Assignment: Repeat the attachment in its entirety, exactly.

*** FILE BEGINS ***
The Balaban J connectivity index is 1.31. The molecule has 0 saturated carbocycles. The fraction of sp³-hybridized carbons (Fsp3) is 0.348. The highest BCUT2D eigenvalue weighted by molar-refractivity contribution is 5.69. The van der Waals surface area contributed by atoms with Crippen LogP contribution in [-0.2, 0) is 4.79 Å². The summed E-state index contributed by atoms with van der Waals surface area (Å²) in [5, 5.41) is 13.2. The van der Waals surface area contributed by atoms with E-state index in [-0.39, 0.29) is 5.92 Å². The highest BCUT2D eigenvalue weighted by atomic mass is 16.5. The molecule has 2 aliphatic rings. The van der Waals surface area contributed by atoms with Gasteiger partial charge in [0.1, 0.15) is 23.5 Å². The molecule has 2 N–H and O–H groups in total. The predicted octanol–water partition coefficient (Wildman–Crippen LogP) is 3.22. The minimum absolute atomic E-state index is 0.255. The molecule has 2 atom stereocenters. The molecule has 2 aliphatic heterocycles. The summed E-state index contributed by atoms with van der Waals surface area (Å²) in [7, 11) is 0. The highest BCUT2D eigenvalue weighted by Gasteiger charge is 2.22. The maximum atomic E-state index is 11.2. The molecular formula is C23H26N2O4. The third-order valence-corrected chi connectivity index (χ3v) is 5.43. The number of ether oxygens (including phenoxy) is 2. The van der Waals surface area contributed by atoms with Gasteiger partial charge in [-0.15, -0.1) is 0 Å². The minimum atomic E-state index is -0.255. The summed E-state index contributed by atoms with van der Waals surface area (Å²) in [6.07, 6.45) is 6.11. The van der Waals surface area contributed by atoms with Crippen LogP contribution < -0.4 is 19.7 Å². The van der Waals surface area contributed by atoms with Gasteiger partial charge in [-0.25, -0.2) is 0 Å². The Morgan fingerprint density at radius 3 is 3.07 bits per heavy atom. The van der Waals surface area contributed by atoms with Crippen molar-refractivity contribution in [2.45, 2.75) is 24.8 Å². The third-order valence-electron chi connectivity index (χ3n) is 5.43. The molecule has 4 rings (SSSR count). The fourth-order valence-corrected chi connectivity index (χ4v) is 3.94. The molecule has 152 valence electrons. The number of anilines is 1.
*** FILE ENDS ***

The Balaban J connectivity index is 1.31. The molecule has 0 saturated carbocycles. The fraction of sp³-hybridized carbons (Fsp3) is 0.348. The highest BCUT2D eigenvalue weighted by molar-refractivity contribution is 5.69. The van der Waals surface area contributed by atoms with Crippen LogP contribution in [-0.2, 0) is 4.79 Å². The summed E-state index contributed by atoms with van der Waals surface area (Å²) in [5, 5.41) is 13.2. The van der Waals surface area contributed by atoms with E-state index in [-0.39, 0.29) is 5.92 Å². The highest BCUT2D eigenvalue weighted by atomic mass is 16.5. The molecule has 2 aliphatic rings. The van der Waals surface area contributed by atoms with Gasteiger partial charge in [0.1, 0.15) is 23.5 Å². The molecule has 2 N–H and O–H groups in total. The predicted octanol–water partition coefficient (Wildman–Crippen LogP) is 3.22. The minimum absolute atomic E-state index is 0.255. The molecule has 2 atom stereocenters. The molecule has 2 aliphatic heterocycles. The summed E-state index contributed by atoms with van der Waals surface area (Å²) in [7, 11) is 0. The highest BCUT2D eigenvalue weighted by Gasteiger charge is 2.22. The maximum atomic E-state index is 11.2. The molecular formula is C23H26N2O4. The third-order valence-corrected chi connectivity index (χ3v) is 5.43. The number of ether oxygens (including phenoxy) is 2. The van der Waals surface area contributed by atoms with Gasteiger partial charge in [-0.15, -0.1) is 0 Å². The minimum atomic E-state index is -0.255. The summed E-state index contributed by atoms with van der Waals surface area (Å²) in [6.07, 6.45) is 6.11. The van der Waals surface area contributed by atoms with Crippen LogP contribution < -0.4 is 19.7 Å². The van der Waals surface area contributed by atoms with Gasteiger partial charge in [-0.25, -0.2) is 0 Å². The Morgan fingerprint density at radius 3 is 3.07 bits per heavy atom. The van der Waals surface area contributed by atoms with Crippen molar-refractivity contribution in [2.45, 2.75) is 24.8 Å². The third-order valence-electron chi connectivity index (χ3n) is 5.43. The molecule has 4 rings (SSSR count). The fourth-order valence-corrected chi connectivity index (χ4v) is 3.94. The molecule has 152 valence electrons. The number of anilines is 1.